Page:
Hanging of Patriot Nathan Hale 

Hanging of Patriot Nathan Hale 

U.S. #551 – Hale was designated Connecticut’s state hero in 1985.
U.S. #551 – Hale was designated Connecticut’s state hero in 1985.

After being discovered as an American spy behind enemy lines, Nathan Hale was hanged on September 22, 1776.

Born in Coventry, Connecticut, Nathan Hale attended Yale College where he belonged to the Linonian Society, which debated astronomy, mathematics, literature, and slavery. He graduated with first class honors at the age of 18 in 1773.

U.S. #704-14 – 1932 Washington Bicentennial stamps.
U.S. #704-14 – 1932 Washington Bicentennial stamps.

Hale served as a teacher for a few years but when the Revolutionary War broke out, he joined the Connecticut militia. Within five months, he received a lieutenant’s commission from the Connecticut Assembly, and took part in the siege of Boston.

When the British left Boston and entered the New York area, Hale was among the patriots that went to continue fighting there. Hale’s bravery and leadership had already earned him the rank of captain in the Continental Army. His leadership in the capture of a British supply vessel guarded by a warship won him a place in the Rangers. This elite fighting group was used for the most dangerous and crucial missions.

U.S. #653 is based on a statue of Hale by Bela Lyon Bratt.
U.S. #653 is based on a statue of Hale by Bela Lyon Bratt.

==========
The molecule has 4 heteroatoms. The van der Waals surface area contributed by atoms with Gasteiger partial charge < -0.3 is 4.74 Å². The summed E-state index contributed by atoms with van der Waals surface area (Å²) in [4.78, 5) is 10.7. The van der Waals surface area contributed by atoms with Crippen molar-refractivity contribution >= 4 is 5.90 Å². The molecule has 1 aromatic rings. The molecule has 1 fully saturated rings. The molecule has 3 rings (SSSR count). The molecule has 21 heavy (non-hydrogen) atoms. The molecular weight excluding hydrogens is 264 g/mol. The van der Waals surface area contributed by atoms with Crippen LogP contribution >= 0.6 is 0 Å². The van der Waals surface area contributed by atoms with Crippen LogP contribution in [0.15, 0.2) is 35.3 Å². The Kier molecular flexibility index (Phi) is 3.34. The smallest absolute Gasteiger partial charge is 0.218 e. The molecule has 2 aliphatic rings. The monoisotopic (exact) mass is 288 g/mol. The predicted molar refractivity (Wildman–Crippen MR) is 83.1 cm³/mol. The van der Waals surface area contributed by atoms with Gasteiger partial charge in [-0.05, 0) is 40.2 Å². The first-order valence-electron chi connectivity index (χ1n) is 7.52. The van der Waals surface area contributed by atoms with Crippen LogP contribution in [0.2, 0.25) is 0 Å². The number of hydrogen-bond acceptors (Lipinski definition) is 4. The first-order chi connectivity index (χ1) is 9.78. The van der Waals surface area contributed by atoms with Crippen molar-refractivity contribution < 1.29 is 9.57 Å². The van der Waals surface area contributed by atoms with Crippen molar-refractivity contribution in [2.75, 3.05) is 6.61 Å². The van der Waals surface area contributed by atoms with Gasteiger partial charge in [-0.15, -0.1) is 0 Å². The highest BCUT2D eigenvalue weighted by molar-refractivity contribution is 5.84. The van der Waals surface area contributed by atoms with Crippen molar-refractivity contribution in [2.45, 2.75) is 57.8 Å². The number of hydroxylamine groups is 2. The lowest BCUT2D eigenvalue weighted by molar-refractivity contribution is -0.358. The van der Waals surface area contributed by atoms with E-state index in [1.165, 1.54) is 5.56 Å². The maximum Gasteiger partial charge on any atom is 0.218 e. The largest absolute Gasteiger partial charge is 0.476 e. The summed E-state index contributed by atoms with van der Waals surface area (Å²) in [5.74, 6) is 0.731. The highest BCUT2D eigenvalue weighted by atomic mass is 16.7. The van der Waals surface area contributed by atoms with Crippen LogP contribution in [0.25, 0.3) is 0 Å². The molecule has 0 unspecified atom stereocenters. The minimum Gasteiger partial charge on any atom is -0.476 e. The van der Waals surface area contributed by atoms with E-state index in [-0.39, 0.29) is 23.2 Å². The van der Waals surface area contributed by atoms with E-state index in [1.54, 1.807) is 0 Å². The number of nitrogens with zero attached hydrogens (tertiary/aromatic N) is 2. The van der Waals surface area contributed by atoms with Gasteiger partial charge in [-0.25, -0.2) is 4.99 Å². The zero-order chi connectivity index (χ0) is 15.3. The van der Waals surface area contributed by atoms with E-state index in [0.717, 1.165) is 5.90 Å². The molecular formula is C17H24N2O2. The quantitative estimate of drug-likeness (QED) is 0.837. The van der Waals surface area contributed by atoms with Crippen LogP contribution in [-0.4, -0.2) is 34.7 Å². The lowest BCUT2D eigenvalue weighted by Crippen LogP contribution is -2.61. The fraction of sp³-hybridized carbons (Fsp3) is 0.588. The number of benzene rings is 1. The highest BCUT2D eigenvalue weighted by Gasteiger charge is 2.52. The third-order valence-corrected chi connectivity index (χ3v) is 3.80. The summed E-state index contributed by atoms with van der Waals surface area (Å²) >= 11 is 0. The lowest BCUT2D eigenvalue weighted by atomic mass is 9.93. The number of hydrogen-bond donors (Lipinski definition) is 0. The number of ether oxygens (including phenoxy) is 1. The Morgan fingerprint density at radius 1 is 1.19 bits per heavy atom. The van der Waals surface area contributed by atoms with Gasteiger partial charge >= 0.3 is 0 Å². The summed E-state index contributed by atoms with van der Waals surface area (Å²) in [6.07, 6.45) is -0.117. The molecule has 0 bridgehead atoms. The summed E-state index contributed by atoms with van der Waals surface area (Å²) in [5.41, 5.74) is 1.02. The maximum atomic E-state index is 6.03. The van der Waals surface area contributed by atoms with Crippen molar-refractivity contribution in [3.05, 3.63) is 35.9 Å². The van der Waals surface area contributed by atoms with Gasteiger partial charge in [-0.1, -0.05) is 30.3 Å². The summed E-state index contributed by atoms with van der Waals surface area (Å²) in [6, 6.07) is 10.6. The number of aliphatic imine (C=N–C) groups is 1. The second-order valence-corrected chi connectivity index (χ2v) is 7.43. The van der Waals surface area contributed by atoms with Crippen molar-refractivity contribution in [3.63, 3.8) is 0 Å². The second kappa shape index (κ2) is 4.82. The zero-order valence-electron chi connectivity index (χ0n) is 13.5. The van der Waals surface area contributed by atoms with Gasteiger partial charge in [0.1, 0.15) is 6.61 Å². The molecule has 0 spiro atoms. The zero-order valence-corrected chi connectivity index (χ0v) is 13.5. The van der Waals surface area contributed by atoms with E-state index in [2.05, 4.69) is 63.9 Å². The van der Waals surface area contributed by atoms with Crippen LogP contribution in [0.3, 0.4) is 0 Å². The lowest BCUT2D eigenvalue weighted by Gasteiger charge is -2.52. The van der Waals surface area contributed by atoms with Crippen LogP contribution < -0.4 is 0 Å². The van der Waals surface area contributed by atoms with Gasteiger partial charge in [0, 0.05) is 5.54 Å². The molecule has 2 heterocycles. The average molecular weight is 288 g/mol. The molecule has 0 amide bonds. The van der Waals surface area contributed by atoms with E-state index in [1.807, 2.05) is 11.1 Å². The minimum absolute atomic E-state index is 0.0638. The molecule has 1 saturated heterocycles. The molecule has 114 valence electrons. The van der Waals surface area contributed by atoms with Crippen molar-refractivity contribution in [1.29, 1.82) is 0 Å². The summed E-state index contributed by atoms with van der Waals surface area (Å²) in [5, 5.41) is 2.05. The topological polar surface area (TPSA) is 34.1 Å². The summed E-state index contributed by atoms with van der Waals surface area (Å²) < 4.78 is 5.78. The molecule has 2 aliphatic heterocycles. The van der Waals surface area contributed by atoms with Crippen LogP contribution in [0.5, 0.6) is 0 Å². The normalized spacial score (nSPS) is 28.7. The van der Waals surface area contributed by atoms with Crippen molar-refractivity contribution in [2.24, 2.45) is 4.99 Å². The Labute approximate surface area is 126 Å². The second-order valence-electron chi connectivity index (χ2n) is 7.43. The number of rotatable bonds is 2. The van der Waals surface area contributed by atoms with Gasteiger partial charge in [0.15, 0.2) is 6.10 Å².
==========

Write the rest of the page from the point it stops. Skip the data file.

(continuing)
Preparing for the Battle of Long Island, General George Washington asked the Rangers commander to select a man for a surveillance mission. Before he could pick anyone, Hale volunteered.

Disguised as a Dutch schoolmaster, Hale managed to pass through enemy lines. While on his mission, New York City fell to the British on September 15, 1776, and Washington and his forces retreated. Then, on September 21, the Great New York Fire destroyed much of the lower portion of Manhattan. In the wake of the fire, the British rounded up 200 Americans to find out who was to blame.

U.S. #1003 pictures Washington evacuating his troops from the Battle of Long Island (also known as the Battle of Brooklyn).
U.S. #1003 pictures Washington evacuating his troops from the Battle of Long Island (also known as the Battle of Brooklyn).

There are conflicting accounts as to how Hale was discovered. One story claims Major Robert Rogers of the Queen’s Rangers recognized Hale and posed as a patriot to get Hale out himself as an American spy. According to other sources, it was his own loyalist cousin, Samuel Hale, who turned him over to the British.

Item #93034 – Commemorative cover marking the 200th anniversary of Nathan Hale’s hanging.
Item #93034 – Commemorative cover marking the 200th anniversary of Nathan Hale’s hanging.

British General William Howe personally questioned Hale. And when he found documents supporting the claim Hale was an American spy, he was condemned to hang. He spent the night before his hanging in a greenhouse and requested a bible and a clergyman. Both of his requests were denied.

Hale, 21 years old at the time, was remarkably calm before his execution. Multiple reports say that he made a final speech before his hanging, claiming, “I regret that I have but one life to lose for my country.” Stories of Hale’s patriotic speech were relayed from British officers to American officers, who shared it with the public, making Hale a national hero.

U.S. #UX72 – Postal card depicting Hale’s death.
U.S. #UX72 – Postcard depicting Hale’s death.

There has been some question over the years regarding Hale’s final words. It’s been suggested his speech may have included a line from the play Cato, which states, “How beautiful is death, when earn’d by virtue! Who would not be that youth? What pity is it that we can die but once to serve our country.”